College Quarterly
Spring 2006 - Volume 9 Number 2

Unearthing Phil Ochs: An Exchange

I came upon the article, "No Place in this World," when seeking some context for Phil Ochs' song "The Scorpion Departs but Never Returns". Howard A. Doughty's exposition was interesting and informative. Yet the very act of dissecting his life in the lens of a nation's pathologies troubled me. I wonder if many asked too much of Phil Ochs. Perhaps that led him to expect too much of himself. When social critics dismiss a singer for not being more effective it bothers me. The quest for leaders and hero-figures to eradicate the social injustices of the world or lead the way for a mass of followers not only removes the individual of their personal responsibility for social justice, but disempowers them. Thus, in the United States, many find themselves feeling ineffective and alienated from the process of change.

There is an unhealthy relationship to history. The larger perspective is lost. The connection of personal struggle to larger ones is lost.

The result? A foreboding sense of unease, a feeling that the world is moving in the wrong direction with a dejected acceptance of one's powerlessness.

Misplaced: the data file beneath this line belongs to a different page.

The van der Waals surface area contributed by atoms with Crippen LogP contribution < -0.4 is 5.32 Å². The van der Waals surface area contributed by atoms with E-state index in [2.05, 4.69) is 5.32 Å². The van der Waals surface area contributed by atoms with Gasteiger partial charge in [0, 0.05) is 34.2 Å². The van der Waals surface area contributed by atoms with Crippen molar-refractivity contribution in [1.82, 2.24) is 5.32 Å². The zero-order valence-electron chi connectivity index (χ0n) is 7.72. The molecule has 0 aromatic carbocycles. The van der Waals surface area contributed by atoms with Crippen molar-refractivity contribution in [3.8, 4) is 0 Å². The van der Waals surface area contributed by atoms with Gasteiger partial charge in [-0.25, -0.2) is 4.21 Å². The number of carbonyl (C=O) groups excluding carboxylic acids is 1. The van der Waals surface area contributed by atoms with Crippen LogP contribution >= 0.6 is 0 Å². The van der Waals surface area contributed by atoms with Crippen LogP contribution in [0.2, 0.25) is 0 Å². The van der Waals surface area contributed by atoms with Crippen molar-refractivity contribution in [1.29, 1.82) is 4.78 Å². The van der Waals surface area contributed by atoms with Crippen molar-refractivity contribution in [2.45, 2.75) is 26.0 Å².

This hero-worship may not be unique to Americans, but is amplified by a popular culture which simplifies things until they become empty.

History is the song of millions of voices we will neer hear. By focusing on individuals, raising them up and reducing their complexities to simple mythologies, the rich stories which provide and sustain imagination are removed. The civilization of production and consumption's greatest threat is imagination. The inability to imagine that life could be otherwise robs people of their ability to effect change, the end result being psychological slavery. And that is the greatest achievement of modern society, the non-violent reduction of a majority of the populace to slavery. No need for the whip.